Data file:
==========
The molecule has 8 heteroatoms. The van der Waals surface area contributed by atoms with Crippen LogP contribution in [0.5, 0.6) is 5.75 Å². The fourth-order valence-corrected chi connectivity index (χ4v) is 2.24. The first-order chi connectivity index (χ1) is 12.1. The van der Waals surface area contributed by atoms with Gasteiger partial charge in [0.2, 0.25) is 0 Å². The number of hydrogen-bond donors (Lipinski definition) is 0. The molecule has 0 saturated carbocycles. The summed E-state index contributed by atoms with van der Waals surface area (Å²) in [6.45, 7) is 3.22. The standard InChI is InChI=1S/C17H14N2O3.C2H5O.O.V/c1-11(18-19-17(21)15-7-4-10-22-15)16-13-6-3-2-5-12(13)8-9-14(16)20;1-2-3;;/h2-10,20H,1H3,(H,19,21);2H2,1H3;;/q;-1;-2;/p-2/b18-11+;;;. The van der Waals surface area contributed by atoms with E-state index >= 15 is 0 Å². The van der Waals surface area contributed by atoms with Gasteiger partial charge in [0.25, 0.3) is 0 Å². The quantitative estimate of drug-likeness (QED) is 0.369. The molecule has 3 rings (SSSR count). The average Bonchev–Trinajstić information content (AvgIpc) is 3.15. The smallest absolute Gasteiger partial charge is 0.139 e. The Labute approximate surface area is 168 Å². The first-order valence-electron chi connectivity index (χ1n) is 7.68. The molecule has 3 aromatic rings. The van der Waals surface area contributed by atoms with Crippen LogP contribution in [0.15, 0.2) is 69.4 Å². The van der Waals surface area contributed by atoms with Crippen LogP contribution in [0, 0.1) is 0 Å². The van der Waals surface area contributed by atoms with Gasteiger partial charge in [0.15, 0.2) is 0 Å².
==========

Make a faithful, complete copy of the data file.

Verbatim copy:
The molecule has 8 heteroatoms. The van der Waals surface area contributed by atoms with Crippen LogP contribution in [0.5, 0.6) is 5.75 Å². The fourth-order valence-corrected chi connectivity index (χ4v) is 2.24. The first-order chi connectivity index (χ1) is 12.1. The van der Waals surface area contributed by atoms with Gasteiger partial charge in [0.2, 0.25) is 0 Å². The number of hydrogen-bond donors (Lipinski definition) is 0. The molecule has 0 saturated carbocycles. The summed E-state index contributed by atoms with van der Waals surface area (Å²) in [6.45, 7) is 3.22. The standard InChI is InChI=1S/C17H14N2O3.C2H5O.O.V/c1-11(18-19-17(21)15-7-4-10-22-15)16-13-6-3-2-5-12(13)8-9-14(16)20;1-2-3;;/h2-10,20H,1H3,(H,19,21);2H2,1H3;;/q;-1;-2;/p-2/b18-11+;;;. The van der Waals surface area contributed by atoms with E-state index >= 15 is 0 Å². The van der Waals surface area contributed by atoms with Gasteiger partial charge in [0.25, 0.3) is 0 Å². The quantitative estimate of drug-likeness (QED) is 0.369. The molecule has 3 rings (SSSR count). The average Bonchev–Trinajstić information content (AvgIpc) is 3.15. The smallest absolute Gasteiger partial charge is 0.139 e. The Labute approximate surface area is 168 Å². The first-order valence-electron chi connectivity index (χ1n) is 7.68. The molecule has 3 aromatic rings. The van der Waals surface area contributed by atoms with Crippen LogP contribution in [0.15, 0.2) is 69.4 Å². The van der Waals surface area contributed by atoms with Crippen LogP contribution in [0, 0.1) is 0 Å². The van der Waals surface area contributed by atoms with Gasteiger partial charge in [0.15, 0.2) is 0 Å².